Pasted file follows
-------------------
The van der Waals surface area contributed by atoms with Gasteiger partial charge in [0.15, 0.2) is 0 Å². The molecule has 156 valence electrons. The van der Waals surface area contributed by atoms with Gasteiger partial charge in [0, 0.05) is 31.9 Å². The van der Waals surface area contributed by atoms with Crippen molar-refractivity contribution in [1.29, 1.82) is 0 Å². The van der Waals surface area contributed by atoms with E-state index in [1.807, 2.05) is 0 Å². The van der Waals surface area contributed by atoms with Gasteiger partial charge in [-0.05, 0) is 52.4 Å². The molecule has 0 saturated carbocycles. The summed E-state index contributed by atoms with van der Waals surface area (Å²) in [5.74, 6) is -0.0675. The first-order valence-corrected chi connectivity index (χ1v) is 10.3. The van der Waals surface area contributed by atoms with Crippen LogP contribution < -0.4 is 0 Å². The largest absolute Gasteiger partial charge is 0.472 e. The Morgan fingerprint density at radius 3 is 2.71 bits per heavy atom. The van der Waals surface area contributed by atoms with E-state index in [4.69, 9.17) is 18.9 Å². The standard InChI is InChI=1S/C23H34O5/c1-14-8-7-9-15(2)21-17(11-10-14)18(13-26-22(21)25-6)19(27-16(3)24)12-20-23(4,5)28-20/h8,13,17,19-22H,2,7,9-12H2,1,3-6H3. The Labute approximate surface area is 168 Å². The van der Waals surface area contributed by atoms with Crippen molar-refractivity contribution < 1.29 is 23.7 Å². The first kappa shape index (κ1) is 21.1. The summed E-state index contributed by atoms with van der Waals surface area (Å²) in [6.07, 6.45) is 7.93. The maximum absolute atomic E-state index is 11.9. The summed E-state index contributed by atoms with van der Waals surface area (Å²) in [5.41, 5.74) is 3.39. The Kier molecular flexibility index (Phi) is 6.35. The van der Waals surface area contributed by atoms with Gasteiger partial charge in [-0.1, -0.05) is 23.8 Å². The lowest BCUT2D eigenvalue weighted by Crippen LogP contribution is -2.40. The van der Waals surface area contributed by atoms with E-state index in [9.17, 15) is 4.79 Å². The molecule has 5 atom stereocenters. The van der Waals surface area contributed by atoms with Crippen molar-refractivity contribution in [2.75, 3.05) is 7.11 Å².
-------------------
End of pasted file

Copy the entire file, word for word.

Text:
The van der Waals surface area contributed by atoms with Gasteiger partial charge in [0.15, 0.2) is 0 Å². The molecule has 156 valence electrons. The van der Waals surface area contributed by atoms with Gasteiger partial charge in [0, 0.05) is 31.9 Å². The van der Waals surface area contributed by atoms with Crippen molar-refractivity contribution in [1.29, 1.82) is 0 Å². The van der Waals surface area contributed by atoms with E-state index in [1.807, 2.05) is 0 Å². The van der Waals surface area contributed by atoms with Gasteiger partial charge in [-0.05, 0) is 52.4 Å². The molecule has 0 saturated carbocycles. The summed E-state index contributed by atoms with van der Waals surface area (Å²) in [5.74, 6) is -0.0675. The first-order valence-corrected chi connectivity index (χ1v) is 10.3. The van der Waals surface area contributed by atoms with Crippen LogP contribution < -0.4 is 0 Å². The largest absolute Gasteiger partial charge is 0.472 e. The Morgan fingerprint density at radius 3 is 2.71 bits per heavy atom. The van der Waals surface area contributed by atoms with E-state index in [4.69, 9.17) is 18.9 Å². The standard InChI is InChI=1S/C23H34O5/c1-14-8-7-9-15(2)21-17(11-10-14)18(13-26-22(21)25-6)19(27-16(3)24)12-20-23(4,5)28-20/h8,13,17,19-22H,2,7,9-12H2,1,3-6H3. The Labute approximate surface area is 168 Å². The van der Waals surface area contributed by atoms with Crippen molar-refractivity contribution < 1.29 is 23.7 Å². The first kappa shape index (κ1) is 21.1. The summed E-state index contributed by atoms with van der Waals surface area (Å²) in [6.07, 6.45) is 7.93. The maximum absolute atomic E-state index is 11.9. The summed E-state index contributed by atoms with van der Waals surface area (Å²) in [5.41, 5.74) is 3.39. The Kier molecular flexibility index (Phi) is 6.35. The van der Waals surface area contributed by atoms with Gasteiger partial charge in [-0.1, -0.05) is 23.8 Å². The lowest BCUT2D eigenvalue weighted by Crippen LogP contribution is -2.40. The van der Waals surface area contributed by atoms with E-state index in [9.17, 15) is 4.79 Å². The molecule has 5 atom stereocenters. The van der Waals surface area contributed by atoms with Crippen molar-refractivity contribution in [2.75, 3.05) is 7.11 Å².